The eagerly awaited journey towards the North Sea finally began on Monday the 20th when we cast off the lines in Kappeln. First thing was to stop for refuelling in Kappeln town marina. A guy in charge of selling the diesel praised that “the tanks have just been cleaned”. We were a little ashamed to run 200 litres of diesel through Mr Funnel filter because it passes fuel like a 10 litres per minute. Fortunately there was no queue and we were determinedly using the filter. To our surprise there was about half a litre water at the bottom of the filter and it is quite a much in 200 litres of fuel – we were not embarrassed anymore.
The day was almost windless and rather foggy. Only in the end of the trip for the moment wind went up to 6 knots and we immediately raised the sails. We were sailing for one mile when the wind died again. It was back to the trustworthy iron genny for pushing us to Kiel.
Our original thought was to stop for one night in Düsternbrook marina near the centre of Kiel. However on Saturday a regatta of 16 boats arrived to Ancker marina from Schilksee harbour in Kiel. While barbecuing together with them we got good advice and recommendation to stop at Schliksee Olympiahafen instead. And so we switched our destination. Schilksee is a vast marina with 900 berths. Harbour master even had his own control tower to oversee the marina like from air traffic control tower. When we went to pay the harbour fee we found a small market on a shore. We bought some German sausages. A little snack was spot on while waiting our full dinner cooking in the oven.
On Tuesday morning it was foggy and drizzling. From Schilksee marina it is four nautical miles to the entrance of the Kiel canal. We had to wait almost for an hour before the lights invited us into the lock. At a distance it looks like there is only one white occulting light. Closer inspection however reveals that there are two lights side by side and only one of them is lit. The lit light is pointing to the boats on which side of the lock to make fast. Thanks for this tip to our sailing friend Manfred from Hamburg.
The canal dues are payable at the eastern end of the canal. There is the payment machine on the island between two locks that can be reached by climbing a ladder on the wall of the lock. Andrus inserted some bank notes for paying a 35 € fee, received a receipt and climbed a slippery ladder back to Suwena.
The boats are made fast alongside a floating pontoon and at least during our lockage there was almost no current, also the water level changed only a little. After a moment began our canal journey to Rendsburg.
The official name of the canal is the NOK or Nord-Ostsee Kanal. AIS message “Oulu via NOK” set as a ship’s destination got a new meaning for us as we travelled together with the ships through the canal. Let’s see do we pass by on our way a ship carrying a container to our company in Oulu. The container is booked on a ship arriving from Hamburg to Oulu on 28.5. That would be something!
Two times on a way from Holtenau to Rendsburg a three occulting red lights were lit and the traffic was stopped. Bigger ships need more room and other vessels are held back until the big ones pass the narrow places. We felt being very small on the edge of the canal when at the distance of 30 metres passed by a cruise ship Albatros. She is 673 feet long, 82 feet wide and her draft is 7.5 metres.
The lockage and control lights work just like presented in canal instructions. The instruction booklet presents all light combinations for pleasure boats. In addition it seems there are many more light combinations for ships. For example during a lit green light the ships can enter to a lock but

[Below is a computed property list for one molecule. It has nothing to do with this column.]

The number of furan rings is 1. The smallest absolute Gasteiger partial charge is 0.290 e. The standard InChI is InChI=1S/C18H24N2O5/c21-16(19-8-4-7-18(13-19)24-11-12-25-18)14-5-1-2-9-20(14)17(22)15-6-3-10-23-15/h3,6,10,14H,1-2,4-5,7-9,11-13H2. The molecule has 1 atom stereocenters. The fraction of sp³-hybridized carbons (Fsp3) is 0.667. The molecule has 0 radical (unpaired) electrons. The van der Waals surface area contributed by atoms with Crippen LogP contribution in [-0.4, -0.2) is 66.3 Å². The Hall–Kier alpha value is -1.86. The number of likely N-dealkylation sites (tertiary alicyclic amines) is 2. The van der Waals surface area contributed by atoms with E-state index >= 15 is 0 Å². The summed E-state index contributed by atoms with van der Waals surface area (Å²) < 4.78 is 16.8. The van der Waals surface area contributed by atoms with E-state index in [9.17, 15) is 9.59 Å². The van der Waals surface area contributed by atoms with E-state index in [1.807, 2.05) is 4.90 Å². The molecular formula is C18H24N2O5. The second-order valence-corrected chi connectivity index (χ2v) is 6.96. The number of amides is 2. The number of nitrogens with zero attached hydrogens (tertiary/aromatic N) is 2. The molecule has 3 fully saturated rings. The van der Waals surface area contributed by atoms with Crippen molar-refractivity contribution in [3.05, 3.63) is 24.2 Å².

pleasure boats can’t.
There are several marinas in Rendsburg area. We arrived at RVR yacht club marina near the centre of Rendsburg. Meanwhile the morning drizzle had turned into a decent shower. Also the wind picked up. As the weather was cold, rainy and windy we decided to have an extra day in Rendsburg.
When the rain stopped on Wednesday afternoon and only the wind kept blowing we decided to have a walk in a town. Walking in the old town was nice. Imagine that this town has been on this place since 1150.
The most interesting acquaintance was a ferry hanging by four cables below the railway bridge or Schwebefähre as locals call it. This year the hanging ferry has been shuttling over the Kiel canal now already for 100 years. Four electric motors drive the ferry across the canal in 1.5 minutes. The carriage size is 14m by 6m and its capacity is four cars with some pedestrians and cyclists. We went for a test run and can report that the ride was smooth despite of the high wind. The ferry travels 6000 km each year so I guess the ferry driver knows the route quite well 🙂
There are also many traditional ferries shuttling cars across the Kiel canal. It is a peculiar that the ferries have absolutely no right of way. They kindly waited for both the ships and pleasure boats to pass by before starting their 150 metre journey across the canal.
On the chilly but sunny weather we turned Suwena’s bow again to the canal and towards the harbour of Brunsbüttel. Some of ships we met earlier on Tuesday were now on their return trip as we continued west.
The canal is by no means a scenic route. The shores are mostly filled with brushwood and Andrus noted that “The Kiel canal just cannot be compared to the idyllic Göta canal”. Why should we, because the 98 kilometres long canal joining the North Sea with the Baltic Sea is just like a motorway for ships. It is one of the busiest shipping canals in the world.
Now Suwena has travelled through the Kiel canal and we are in the Brunsbüttel marina waiting for Friday morning and the first contact with the North Sea tide. The marina is just next to the Brunsbüttel lock and the big ships pass us at the distance of seven metres. We’ll see if during the next night the ships engines or upcoming tidal waters keep us awake.